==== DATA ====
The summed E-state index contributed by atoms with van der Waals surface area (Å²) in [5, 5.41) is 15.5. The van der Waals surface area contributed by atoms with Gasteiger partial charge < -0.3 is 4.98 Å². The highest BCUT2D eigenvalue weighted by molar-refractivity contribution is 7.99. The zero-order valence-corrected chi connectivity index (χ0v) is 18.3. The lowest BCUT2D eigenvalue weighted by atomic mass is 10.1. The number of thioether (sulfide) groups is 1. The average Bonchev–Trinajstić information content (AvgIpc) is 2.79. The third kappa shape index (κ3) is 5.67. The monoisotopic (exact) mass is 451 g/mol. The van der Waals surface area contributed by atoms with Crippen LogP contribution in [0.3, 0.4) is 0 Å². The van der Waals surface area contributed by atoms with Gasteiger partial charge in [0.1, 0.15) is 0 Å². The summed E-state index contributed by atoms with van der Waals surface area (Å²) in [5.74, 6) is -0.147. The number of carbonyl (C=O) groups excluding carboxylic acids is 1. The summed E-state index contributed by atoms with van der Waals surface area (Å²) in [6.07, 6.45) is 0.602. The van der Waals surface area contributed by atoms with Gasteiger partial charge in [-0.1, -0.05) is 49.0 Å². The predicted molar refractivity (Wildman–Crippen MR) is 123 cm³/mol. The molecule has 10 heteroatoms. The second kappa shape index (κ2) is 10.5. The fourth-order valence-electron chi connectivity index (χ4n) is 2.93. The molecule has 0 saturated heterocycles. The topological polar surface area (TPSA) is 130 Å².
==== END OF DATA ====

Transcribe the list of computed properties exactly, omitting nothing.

The summed E-state index contributed by atoms with van der Waals surface area (Å²) in [5, 5.41) is 15.5. The van der Waals surface area contributed by atoms with Gasteiger partial charge < -0.3 is 4.98 Å². The highest BCUT2D eigenvalue weighted by molar-refractivity contribution is 7.99. The zero-order valence-corrected chi connectivity index (χ0v) is 18.3. The lowest BCUT2D eigenvalue weighted by atomic mass is 10.1. The number of thioether (sulfide) groups is 1. The average Bonchev–Trinajstić information content (AvgIpc) is 2.79. The third kappa shape index (κ3) is 5.67. The monoisotopic (exact) mass is 451 g/mol. The van der Waals surface area contributed by atoms with Crippen LogP contribution in [0.3, 0.4) is 0 Å². The van der Waals surface area contributed by atoms with Gasteiger partial charge in [0.1, 0.15) is 0 Å². The summed E-state index contributed by atoms with van der Waals surface area (Å²) in [5.74, 6) is -0.147. The number of carbonyl (C=O) groups excluding carboxylic acids is 1. The summed E-state index contributed by atoms with van der Waals surface area (Å²) in [6.07, 6.45) is 0.602. The van der Waals surface area contributed by atoms with Gasteiger partial charge in [-0.1, -0.05) is 49.0 Å². The predicted molar refractivity (Wildman–Crippen MR) is 123 cm³/mol. The molecule has 10 heteroatoms. The second kappa shape index (κ2) is 10.5. The fourth-order valence-electron chi connectivity index (χ4n) is 2.93. The molecule has 0 saturated heterocycles. The topological polar surface area (TPSA) is 130 Å².